So Many Australians List ‘Jedi’ As Their Religion on the Census, and Atheists Aren’t Happy
There’s been an awakening in Australia.
Over the past several years, more and more Australians have listed “Jedi”, the fictional Star Wars followers of The Force, as their religion on the national census. And I’m not just talking a couple hundred pranksters. In 2011, the country’s last census, which happens every five years, 64,390 people claimed “Jedi” as their religion, an increase from the 58,053 on the 2006 census, according to the Brisbane Times (h/t Mashable). That’s more than people claiming to be Seventh Day Adventists or in the Sihk community. But Atheists aren’t happy about the recent surge in followers of The Force and have launched a campaign against it for the next census on August 9.
The issue is, when people check the “Other” box on the census’ religion question and fill in “Jedi,” the answer is officially counted as “Not defined” rather than “No religion.” For the Atheist Foundation of Australia that’s a problem, since it makes the country appear more religious than it is. Kylie Sturgess, president of the Foundation, advocates that people who really have no religion shouldn’t waste an answer on a joke, since the government could be using inaccurate data for public policy making and city planning. “Answering the religion question thoughtfully and honestly matters because it benefits all Australians when decisions on how to spend taxpayer dollars are made on sound data that accurately reflects modern-day Australia,” Sturgess told the Brisbane Times. There’s also an infographic going around for the campaign:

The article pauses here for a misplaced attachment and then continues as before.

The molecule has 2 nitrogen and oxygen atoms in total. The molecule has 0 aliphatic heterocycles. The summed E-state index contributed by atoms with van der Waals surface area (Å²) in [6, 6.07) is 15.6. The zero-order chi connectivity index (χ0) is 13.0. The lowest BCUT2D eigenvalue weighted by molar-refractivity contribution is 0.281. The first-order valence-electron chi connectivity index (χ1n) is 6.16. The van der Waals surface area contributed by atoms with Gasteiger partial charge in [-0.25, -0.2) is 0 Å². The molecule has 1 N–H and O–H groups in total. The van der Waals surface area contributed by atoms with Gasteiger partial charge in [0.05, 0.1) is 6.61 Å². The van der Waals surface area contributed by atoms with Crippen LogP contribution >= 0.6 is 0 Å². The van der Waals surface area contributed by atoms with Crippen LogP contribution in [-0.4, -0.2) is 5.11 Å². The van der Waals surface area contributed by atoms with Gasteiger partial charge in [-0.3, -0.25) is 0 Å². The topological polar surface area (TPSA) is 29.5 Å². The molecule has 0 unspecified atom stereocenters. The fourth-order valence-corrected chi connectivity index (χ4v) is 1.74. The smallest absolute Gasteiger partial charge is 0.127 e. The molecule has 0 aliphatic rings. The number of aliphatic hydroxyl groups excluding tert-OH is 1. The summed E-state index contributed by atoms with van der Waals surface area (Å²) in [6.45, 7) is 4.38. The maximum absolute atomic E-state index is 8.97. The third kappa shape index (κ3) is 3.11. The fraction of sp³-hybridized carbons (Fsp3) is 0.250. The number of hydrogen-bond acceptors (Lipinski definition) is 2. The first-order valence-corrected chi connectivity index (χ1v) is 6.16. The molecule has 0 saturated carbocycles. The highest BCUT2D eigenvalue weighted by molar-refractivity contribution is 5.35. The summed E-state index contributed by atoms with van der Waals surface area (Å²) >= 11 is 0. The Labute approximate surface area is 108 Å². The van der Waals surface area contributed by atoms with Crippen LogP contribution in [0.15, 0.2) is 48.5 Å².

But wait, why have so many people claimed to believe they’re Jedis in the first place? The census answer began as a joke for some, a rebuke to the government for others, and a chance for others to proclaim Star Wars fandom – Sturgess and her husband even put it down once as a prank. The Jedi census phenomenon (it even has a Wikipedia page) began in 2001 when 390,127 people across the U.K. and 64,390 Australians claimed to be followers of The Force. But there are also real people who honestly believe in Jediisim. The Temple of the Jedi Order, a recognized International Ministry and Public Charity, believe in things like government founded on reason and compassion, non-discrimination, and the “inherent worth of all life.” Doesn’t sound too bad! My question is, shouldn’t those real Jedi followers be the ones pissed off at the pranksters using their beliefs as a joke?
You’d think after The Force Awakens opening and more Star Wars movies on the way, Jediism would be gaining more followers than ever. With Rogue One opening this year, Australia’s 2016 census might have some pretty high Jedi numbers. The world is pretty dreadful lately anyway, so maybe we should all just follow the Jedi Order and call it a day. Whatever box you check on the census, may The Force be with you.